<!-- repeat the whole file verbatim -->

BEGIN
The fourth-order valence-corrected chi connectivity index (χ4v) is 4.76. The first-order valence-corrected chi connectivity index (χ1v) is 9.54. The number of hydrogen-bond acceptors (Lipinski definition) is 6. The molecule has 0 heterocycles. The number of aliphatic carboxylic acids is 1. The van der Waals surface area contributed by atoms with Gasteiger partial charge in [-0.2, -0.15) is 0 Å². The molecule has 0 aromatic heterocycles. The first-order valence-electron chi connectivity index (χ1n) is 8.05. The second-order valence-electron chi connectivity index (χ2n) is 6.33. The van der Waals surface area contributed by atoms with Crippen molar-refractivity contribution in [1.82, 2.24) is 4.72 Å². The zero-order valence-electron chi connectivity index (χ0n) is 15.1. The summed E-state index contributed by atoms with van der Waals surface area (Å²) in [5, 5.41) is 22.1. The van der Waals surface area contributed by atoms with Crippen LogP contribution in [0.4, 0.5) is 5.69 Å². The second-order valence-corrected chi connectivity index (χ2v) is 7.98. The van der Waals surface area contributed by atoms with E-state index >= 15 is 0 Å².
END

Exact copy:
The fourth-order valence-corrected chi connectivity index (χ4v) is 4.76. The first-order valence-corrected chi connectivity index (χ1v) is 9.54. The number of hydrogen-bond acceptors (Lipinski definition) is 6. The molecule has 0 heterocycles. The number of aliphatic carboxylic acids is 1. The van der Waals surface area contributed by atoms with Gasteiger partial charge in [-0.2, -0.15) is 0 Å². The molecule has 0 aromatic heterocycles. The first-order valence-electron chi connectivity index (χ1n) is 8.05. The second-order valence-electron chi connectivity index (χ2n) is 6.33. The van der Waals surface area contributed by atoms with Crippen molar-refractivity contribution in [1.82, 2.24) is 4.72 Å². The zero-order valence-electron chi connectivity index (χ0n) is 15.1. The summed E-state index contributed by atoms with van der Waals surface area (Å²) in [5, 5.41) is 22.1. The van der Waals surface area contributed by atoms with Crippen LogP contribution in [0.4, 0.5) is 5.69 Å². The second-order valence-corrected chi connectivity index (χ2v) is 7.98. The van der Waals surface area contributed by atoms with E-state index >= 15 is 0 Å².